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Section 1.2
Development of Cryptography
Task: Research on the development of cryptography and fill up the table below
with the major events that occurred during each period of time.
Read up on the ciphers you come across in your research and other
classical ciphers.
1900 BC
600 BC
500 BC
50 BC
It started in the Egypt town called Menet Khufu near the river Nil. Khnumhotep II was
an architect of Pharao Amenemhet II. He built some monuments for the Pharao which
had to be documented. Khnumhotep II had the idea to exchange some words and text
parts within the document (substitution). In case the document would been stolen,
the thief would not find the correct way to the gold treasure.
Hebrew scribes writing down the book of Jeremiah used a reversed-alphabet simple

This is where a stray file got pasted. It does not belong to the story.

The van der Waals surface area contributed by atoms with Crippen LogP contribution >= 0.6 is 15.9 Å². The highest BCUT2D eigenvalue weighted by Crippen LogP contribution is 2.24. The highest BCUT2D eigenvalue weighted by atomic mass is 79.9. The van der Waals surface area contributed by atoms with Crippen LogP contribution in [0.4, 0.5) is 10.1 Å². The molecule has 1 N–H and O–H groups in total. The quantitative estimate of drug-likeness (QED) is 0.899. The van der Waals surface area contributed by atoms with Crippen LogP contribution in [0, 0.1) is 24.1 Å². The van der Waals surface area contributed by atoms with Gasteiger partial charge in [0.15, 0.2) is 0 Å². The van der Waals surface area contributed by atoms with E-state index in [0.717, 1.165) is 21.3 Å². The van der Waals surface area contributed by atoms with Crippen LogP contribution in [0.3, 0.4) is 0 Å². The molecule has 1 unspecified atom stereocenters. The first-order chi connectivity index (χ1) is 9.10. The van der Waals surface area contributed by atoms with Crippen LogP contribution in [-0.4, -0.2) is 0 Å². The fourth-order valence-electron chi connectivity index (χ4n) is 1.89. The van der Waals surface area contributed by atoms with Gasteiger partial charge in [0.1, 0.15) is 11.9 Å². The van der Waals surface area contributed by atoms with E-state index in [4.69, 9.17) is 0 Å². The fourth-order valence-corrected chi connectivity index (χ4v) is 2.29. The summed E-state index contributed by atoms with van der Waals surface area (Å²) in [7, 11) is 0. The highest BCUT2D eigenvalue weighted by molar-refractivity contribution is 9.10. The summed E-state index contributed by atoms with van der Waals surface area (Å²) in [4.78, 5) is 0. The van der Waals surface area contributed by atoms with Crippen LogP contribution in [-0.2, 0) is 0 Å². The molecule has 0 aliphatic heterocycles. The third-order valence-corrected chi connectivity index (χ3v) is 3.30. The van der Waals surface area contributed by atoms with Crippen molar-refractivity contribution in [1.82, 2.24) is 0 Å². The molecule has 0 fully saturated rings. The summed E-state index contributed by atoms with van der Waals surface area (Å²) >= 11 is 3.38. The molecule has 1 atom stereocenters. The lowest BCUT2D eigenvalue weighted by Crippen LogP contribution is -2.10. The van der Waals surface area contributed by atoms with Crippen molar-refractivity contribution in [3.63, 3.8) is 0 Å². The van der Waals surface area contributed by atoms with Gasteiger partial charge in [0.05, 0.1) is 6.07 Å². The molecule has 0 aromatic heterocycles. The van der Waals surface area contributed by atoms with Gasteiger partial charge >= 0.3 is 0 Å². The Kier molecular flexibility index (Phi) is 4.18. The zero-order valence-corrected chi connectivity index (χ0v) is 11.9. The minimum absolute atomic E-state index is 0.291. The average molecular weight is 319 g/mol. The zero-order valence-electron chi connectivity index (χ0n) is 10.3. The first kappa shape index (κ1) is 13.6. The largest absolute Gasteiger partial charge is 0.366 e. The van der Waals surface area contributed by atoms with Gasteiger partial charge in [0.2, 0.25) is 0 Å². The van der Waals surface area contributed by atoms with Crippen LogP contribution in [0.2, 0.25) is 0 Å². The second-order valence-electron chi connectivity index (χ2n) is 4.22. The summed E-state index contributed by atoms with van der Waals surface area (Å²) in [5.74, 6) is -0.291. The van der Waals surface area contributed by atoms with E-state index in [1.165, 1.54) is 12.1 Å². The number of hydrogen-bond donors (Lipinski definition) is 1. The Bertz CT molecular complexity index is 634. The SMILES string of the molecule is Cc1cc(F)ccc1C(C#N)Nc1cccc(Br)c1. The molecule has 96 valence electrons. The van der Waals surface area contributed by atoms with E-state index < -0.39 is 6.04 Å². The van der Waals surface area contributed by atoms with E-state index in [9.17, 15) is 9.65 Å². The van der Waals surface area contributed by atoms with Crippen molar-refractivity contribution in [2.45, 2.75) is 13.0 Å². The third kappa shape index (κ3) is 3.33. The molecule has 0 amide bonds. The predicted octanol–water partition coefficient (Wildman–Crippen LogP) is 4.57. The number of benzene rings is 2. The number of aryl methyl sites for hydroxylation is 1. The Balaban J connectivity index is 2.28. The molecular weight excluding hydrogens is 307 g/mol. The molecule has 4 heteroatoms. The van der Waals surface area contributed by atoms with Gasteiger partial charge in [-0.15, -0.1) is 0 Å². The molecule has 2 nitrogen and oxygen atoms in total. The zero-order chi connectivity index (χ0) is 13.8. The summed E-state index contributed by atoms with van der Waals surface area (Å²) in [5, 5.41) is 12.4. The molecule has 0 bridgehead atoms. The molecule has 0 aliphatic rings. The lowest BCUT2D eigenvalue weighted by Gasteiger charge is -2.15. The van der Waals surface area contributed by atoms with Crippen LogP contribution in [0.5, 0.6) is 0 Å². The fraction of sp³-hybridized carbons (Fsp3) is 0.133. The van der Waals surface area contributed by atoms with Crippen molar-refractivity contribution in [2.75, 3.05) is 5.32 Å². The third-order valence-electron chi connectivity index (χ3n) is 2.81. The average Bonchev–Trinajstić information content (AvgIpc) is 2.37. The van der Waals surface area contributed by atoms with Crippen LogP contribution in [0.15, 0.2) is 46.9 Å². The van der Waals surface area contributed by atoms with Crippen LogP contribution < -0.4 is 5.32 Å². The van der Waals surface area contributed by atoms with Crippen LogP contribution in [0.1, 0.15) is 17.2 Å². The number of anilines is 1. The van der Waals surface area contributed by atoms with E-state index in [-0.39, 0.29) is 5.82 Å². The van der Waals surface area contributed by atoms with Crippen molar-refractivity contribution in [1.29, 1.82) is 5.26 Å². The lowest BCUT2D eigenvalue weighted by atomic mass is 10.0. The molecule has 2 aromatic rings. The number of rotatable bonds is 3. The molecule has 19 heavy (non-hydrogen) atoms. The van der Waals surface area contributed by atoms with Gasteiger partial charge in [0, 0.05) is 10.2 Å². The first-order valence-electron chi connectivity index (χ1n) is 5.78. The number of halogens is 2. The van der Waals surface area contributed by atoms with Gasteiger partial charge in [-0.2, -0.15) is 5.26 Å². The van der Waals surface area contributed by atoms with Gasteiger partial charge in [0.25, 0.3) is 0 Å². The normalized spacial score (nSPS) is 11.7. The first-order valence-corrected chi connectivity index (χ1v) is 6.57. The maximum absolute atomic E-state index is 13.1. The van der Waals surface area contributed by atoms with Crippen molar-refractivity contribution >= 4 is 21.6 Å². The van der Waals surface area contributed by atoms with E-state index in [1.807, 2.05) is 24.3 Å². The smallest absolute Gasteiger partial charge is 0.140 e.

substitution cipher known as ATBASH. (Jeremiah started dictating to Baruch in 605 BC
but the chapters containing these bits of cipher are attributed to a source labeled ``C''
(believed not to be Baruch) which could be an editor writing after the Babylonian exile
in 587 BC, someone contemporaneous with Baruch or even Jeremiah himself.)
ATBASH was one of a few Hebrew ciphers of the time (SANS).
Thucydides tells of orders delivered to the Spartan prince and general Pasanius in 475
BCE via what could be the earliest system of military cryptography, the skytale. As a
device for conveying ciphers, the skytale consists of a staff of wood around which a
strip of papyrus is tightly wound. Writing the message down the length of the staff,
the parchment is unwound to conceal the message. Since the message appears to be